The telescope was initially an unreliable, poorly understood tool. It did not produce directly shareable or replicable results and in practice often created scientific disputes that were difficult to resolve. Yet despite the challenges it posed, the telescope did sometimes allow early telescopic astronomers to make observations that were more detailed than those available to the naked eye. This modest improvement was enough to attract a small number of early scientists who began working with the device. Over time, they learned more about the optical principles involved, improved at grinding lenses for new telescopes, and developed more effective ways of communicating their findings to other astronomers and the public.

Black, Lavoisier, and the Chemical Revolution

In 1756, Joseph Black published his Experiments Upon Magnesia Alba in which he described experiments he performed on an unusual substance which he called “fixed air.” Black originally discovered the substance² through experiments on magnesia alba — now called magnesium carbonate — and chalk (calcium carbonate). Black observed that when magnesia alba was heated or combined with an acid it began to bubble and left behind a residue. Black was able to use an analytical balance that he invented to precisely weigh the residue and note that it lost a noticeable amount of weight. Black hypothesized that the bubbling and weight loss was caused by the liberation of a gas that had been “fixed” in the magnesia alba (hence the name, fixed air).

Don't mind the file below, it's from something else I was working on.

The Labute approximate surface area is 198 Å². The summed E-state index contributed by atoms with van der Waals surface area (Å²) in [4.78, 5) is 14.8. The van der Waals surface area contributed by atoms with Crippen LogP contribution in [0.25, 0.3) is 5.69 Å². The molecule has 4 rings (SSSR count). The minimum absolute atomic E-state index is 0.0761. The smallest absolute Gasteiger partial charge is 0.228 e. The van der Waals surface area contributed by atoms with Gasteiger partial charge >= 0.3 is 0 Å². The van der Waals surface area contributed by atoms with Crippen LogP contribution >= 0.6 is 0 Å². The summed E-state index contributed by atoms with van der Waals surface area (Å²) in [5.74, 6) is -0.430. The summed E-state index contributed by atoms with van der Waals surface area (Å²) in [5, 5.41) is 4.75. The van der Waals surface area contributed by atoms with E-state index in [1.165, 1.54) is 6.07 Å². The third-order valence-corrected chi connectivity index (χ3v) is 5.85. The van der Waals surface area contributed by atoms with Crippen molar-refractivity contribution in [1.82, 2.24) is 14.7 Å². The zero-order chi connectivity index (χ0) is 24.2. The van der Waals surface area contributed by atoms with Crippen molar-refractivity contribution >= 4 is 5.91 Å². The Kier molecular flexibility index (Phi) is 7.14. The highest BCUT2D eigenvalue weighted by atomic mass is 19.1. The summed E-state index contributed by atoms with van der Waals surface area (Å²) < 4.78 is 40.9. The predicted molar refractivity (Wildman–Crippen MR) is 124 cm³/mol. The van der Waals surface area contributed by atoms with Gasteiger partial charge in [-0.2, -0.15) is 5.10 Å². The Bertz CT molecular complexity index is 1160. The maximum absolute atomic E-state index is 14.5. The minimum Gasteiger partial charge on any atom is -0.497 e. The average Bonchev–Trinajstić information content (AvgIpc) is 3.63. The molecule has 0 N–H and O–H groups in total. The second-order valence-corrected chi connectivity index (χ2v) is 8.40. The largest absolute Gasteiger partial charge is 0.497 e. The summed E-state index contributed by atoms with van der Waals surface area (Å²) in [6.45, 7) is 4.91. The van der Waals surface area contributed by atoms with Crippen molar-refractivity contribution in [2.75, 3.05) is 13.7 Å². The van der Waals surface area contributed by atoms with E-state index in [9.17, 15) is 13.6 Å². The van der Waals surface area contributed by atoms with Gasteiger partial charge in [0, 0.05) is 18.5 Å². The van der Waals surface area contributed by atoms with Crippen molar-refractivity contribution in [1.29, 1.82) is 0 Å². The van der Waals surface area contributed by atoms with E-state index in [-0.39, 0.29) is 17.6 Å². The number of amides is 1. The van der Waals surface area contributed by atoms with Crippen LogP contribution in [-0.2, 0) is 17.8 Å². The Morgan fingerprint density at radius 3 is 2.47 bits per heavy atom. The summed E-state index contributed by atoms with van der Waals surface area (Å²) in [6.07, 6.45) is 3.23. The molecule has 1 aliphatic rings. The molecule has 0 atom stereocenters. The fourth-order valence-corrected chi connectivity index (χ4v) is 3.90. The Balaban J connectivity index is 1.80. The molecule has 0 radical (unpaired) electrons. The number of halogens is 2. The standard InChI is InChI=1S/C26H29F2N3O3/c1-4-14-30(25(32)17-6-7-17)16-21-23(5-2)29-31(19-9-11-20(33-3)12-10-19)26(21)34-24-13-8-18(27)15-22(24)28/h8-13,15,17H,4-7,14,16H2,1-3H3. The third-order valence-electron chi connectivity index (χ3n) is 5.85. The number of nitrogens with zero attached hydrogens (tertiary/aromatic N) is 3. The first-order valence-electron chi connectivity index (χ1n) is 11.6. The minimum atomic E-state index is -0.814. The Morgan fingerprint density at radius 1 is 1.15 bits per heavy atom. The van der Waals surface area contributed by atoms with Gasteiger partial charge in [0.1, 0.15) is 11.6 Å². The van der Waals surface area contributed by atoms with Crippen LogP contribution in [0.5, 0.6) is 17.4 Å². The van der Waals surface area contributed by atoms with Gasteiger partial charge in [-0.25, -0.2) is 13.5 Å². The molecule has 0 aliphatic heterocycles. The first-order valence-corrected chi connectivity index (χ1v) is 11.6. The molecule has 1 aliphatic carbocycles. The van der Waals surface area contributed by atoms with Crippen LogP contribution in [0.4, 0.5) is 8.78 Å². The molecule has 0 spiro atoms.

Black was curious about the properties of this fixed air and so began to devise ways to experiment with the substance.

He noticed that it had an unusual effect on fire, noting that:

I mixed together some chalk and vitriolic acid. . . The strong effervescence produced an air or vapour, which, flowing out at the top of the glass, extinguished a candle that stood close to it; and a piece of burning paper immersed in it, was put out as effectually as if it had been dipped in water. (West 2014, L1059)